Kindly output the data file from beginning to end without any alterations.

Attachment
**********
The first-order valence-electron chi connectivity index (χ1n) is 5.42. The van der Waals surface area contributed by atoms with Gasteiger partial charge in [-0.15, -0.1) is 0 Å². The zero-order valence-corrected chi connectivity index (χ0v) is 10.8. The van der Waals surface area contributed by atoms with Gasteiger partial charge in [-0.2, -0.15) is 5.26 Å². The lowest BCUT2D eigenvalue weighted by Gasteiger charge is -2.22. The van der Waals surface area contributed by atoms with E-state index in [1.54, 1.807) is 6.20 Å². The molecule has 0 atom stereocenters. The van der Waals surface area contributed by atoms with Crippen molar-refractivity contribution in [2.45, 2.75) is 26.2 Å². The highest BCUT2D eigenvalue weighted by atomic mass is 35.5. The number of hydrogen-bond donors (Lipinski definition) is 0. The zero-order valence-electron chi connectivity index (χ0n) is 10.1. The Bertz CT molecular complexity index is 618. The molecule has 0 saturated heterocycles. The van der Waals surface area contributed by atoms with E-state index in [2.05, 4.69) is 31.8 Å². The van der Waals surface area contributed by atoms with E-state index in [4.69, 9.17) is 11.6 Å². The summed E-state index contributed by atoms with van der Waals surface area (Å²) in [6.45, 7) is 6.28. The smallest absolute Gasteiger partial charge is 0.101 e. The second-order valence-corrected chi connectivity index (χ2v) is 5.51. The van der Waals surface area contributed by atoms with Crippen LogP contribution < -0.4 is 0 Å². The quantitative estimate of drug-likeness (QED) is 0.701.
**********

The first-order valence-electron chi connectivity index (χ1n) is 5.42. The van der Waals surface area contributed by atoms with Gasteiger partial charge in [-0.15, -0.1) is 0 Å². The zero-order valence-corrected chi connectivity index (χ0v) is 10.8. The van der Waals surface area contributed by atoms with Gasteiger partial charge in [-0.2, -0.15) is 5.26 Å². The lowest BCUT2D eigenvalue weighted by Gasteiger charge is -2.22. The van der Waals surface area contributed by atoms with E-state index in [1.54, 1.807) is 6.20 Å². The molecule has 0 atom stereocenters. The van der Waals surface area contributed by atoms with Crippen molar-refractivity contribution in [2.45, 2.75) is 26.2 Å². The highest BCUT2D eigenvalue weighted by atomic mass is 35.5. The number of hydrogen-bond donors (Lipinski definition) is 0. The zero-order valence-electron chi connectivity index (χ0n) is 10.1. The Bertz CT molecular complexity index is 618. The molecule has 0 saturated heterocycles. The van der Waals surface area contributed by atoms with E-state index in [2.05, 4.69) is 31.8 Å². The van der Waals surface area contributed by atoms with E-state index in [4.69, 9.17) is 11.6 Å². The summed E-state index contributed by atoms with van der Waals surface area (Å²) in [6.45, 7) is 6.28. The smallest absolute Gasteiger partial charge is 0.101 e. The second-order valence-corrected chi connectivity index (χ2v) is 5.51. The van der Waals surface area contributed by atoms with Crippen LogP contribution < -0.4 is 0 Å². The quantitative estimate of drug-likeness (QED) is 0.701.